An Episcopal Dictionary of the Church

Perkins, Frances

(Apr. 10, 1880-May 14, 1965). First woman cabinet member in the United States. She was born Fannie Coralie Perkins in Boston, Massachusetts. She received her B.A. at Mount Holyoke College in 1902. While a student at Mount Holyoke College, Perkins heard a speaker vividly describe the nation's growing urban and industrial problems. She was deeply moved. When she was living in Lake Forest, Illinois, and working in Chicago, she was attracted to the Episcopal Church. Perkins was confirmed at the Church of the Holy Spirit, Lake Forest, on June 11, 1905. She remained a life-long Episcopalian. While working at a Chicago settlement house, she determined to “do something about unnecessary hazards to life, unnecessary poverty” because “our Lord has directed all those who thought they were following in His path to visit the widows, the orphans, the fatherless, the prisoners and so forth.” Perkins earned an M.A. at Columbia University in 1910. She witnessed the 1911 Triangle Shirtwaist fire in New York in which 146 factory workers died. She took up industrial safety work for the City of New York. Perkins continued her work in industrial relations, serving at the state level with Al Smith and Franklin D. Roosevelt during their respective terms as Governor of New York. In 1933 President Franklin D. Roosevelt appointed her Secretary of Labor, the first woman cabinet member in United States history. Before accepting the job, she consulted with her friend, Suffragan Bishop Charles K. Gilbert of New York. As Secretary of Labor, she was instrumental in helping draft and implement Roosevelt's New Deal legislation. Perkins resigned her post shortly after Roosevelt's death in 1945. An associate of All Saints' Sisters of the Poor, she spent one day a month in silent retreat at their Catonsville, Maryland convent throughout her twelve years in the cabinet. In 1955 she joined the faculty of the Cornell University School of Industrial and Labor Relations. She remained active in teaching and lecturing until her death in New York City.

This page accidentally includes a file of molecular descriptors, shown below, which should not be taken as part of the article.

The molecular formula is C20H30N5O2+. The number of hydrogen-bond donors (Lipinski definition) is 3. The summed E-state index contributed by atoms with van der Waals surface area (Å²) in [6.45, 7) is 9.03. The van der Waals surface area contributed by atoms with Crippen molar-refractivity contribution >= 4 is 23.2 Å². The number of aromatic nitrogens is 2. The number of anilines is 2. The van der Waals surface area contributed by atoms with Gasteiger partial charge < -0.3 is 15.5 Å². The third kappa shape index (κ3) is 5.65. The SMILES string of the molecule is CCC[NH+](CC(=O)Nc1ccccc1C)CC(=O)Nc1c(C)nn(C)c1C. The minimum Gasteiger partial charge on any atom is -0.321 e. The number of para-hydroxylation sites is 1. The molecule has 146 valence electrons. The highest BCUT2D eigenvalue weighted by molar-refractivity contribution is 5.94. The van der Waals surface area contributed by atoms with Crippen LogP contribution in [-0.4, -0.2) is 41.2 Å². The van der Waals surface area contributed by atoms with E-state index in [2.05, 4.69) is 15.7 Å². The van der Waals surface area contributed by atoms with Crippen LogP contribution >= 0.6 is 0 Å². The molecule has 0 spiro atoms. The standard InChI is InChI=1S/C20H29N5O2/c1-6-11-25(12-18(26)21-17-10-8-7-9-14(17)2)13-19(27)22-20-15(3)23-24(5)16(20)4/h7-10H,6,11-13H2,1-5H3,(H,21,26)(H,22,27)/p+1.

Glossary definitions provided courtesy of Church Publishing Incorporated, New York, NY,(All Rights reserved) from “An Episcopal Dictionary of the Church, A User Friendly Reference for Episcopalians,” Don S. Armentrout and Robert Boak Slocum, editors.